Monday, April 2, 2012

The Hole (Ming-liang Tsai, 1998)

The Hole is a cinematic marriage between two genres, science fiction and musical drama (romance). Ming-liang is one of the prominent directors from Taiwan and is known for long takes, few close-up shots, and minimal use of dialogues. The plot unfolds in Taipei. The city is flooded out and a strange disease has surfaced in the city that turns infected people into human cockroaches that fear any form of light. A woman and a man live in an adjoining top and bottom apartments in a dilapidated apartment complex. The two lonely souls are caught in the middle of an impending ecological apocalypse. Loneliness has engulfed their lives, each is unaware of the other's existence. However, an inept plumber inadvertently connects the two isolated humans by creating a hole in the floor of the man's apartment, which automatically creates a hole in the woman's ceiling. Thus they become connected to each other by a gaping hole, which acts as a symbolic and metaphysical connection between the two previously disconnected humans. From thereafter, Tsai starts weaving their growing affection for each other among the ruins by lip-synched renditions of popular radio numbers that break the monotony of the frames. These numbers, by their conspicuous absence, also underscore the profound loneliness experienced by the characters . The hole gradually becomes a catalyst that compels each character to fix it. At this level the hole non-literally enables them to fill an emptiness in their lives. The woman hopelessly tries to fix the hole by sealing it off with a mop. In contrast, the man ignores the hole and even pours or pukes liquids through it. The differential nature of their actions reveal the different attitudes of men and women towards the concept of romantic involvements. In the climax of the film the man lifts the downtrodden woman through the hole. This particular frame is captured by the shot of his hand reaching through the hole with the light piercing the darkness of her apartment below. Eventually in the face of a great cataclysm, they repair their respective holes in life. The central philosophy behind The Hole is that most often lonesome conditions of humans can be analyzed better by recognizing our striking failure to communicate with those who may be right under our nose.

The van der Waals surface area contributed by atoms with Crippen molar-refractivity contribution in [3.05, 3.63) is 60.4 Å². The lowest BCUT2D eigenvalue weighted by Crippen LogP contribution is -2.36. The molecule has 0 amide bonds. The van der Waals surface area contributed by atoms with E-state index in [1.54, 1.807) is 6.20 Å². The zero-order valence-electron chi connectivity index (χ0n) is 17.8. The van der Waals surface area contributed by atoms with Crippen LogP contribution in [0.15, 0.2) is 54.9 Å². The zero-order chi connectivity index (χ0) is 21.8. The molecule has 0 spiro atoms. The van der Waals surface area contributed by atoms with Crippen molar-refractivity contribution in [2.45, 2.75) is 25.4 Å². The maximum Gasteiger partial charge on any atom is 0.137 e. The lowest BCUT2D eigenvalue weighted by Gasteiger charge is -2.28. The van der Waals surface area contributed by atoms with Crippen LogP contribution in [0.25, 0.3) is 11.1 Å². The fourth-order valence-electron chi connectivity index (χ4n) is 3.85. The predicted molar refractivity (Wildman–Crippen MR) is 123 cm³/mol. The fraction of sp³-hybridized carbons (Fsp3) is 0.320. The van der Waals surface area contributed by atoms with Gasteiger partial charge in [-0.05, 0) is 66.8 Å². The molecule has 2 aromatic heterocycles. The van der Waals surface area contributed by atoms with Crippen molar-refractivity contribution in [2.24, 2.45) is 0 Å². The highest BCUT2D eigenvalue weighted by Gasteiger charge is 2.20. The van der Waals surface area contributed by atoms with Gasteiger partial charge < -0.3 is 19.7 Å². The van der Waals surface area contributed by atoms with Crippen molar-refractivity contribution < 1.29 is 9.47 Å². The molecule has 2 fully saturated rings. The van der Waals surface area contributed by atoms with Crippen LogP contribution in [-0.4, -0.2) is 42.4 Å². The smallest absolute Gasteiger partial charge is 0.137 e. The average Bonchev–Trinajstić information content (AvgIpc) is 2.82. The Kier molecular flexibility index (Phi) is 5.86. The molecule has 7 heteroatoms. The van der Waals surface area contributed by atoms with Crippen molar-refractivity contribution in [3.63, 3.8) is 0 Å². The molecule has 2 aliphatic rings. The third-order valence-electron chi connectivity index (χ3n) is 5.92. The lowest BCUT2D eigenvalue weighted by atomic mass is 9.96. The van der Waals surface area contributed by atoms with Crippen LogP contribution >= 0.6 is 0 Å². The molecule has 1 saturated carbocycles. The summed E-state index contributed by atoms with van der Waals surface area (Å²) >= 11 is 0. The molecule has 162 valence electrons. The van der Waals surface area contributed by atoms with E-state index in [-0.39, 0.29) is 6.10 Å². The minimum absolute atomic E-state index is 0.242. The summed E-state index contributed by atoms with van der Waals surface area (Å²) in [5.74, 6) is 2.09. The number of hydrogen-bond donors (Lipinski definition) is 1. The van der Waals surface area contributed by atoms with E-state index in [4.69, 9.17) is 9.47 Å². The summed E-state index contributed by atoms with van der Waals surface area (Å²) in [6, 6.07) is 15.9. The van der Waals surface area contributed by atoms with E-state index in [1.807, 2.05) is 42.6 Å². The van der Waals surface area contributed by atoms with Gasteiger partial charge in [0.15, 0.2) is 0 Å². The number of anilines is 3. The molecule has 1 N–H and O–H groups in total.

The film won a FIPRESCI Prize at the 1998 Cannes Film festival.

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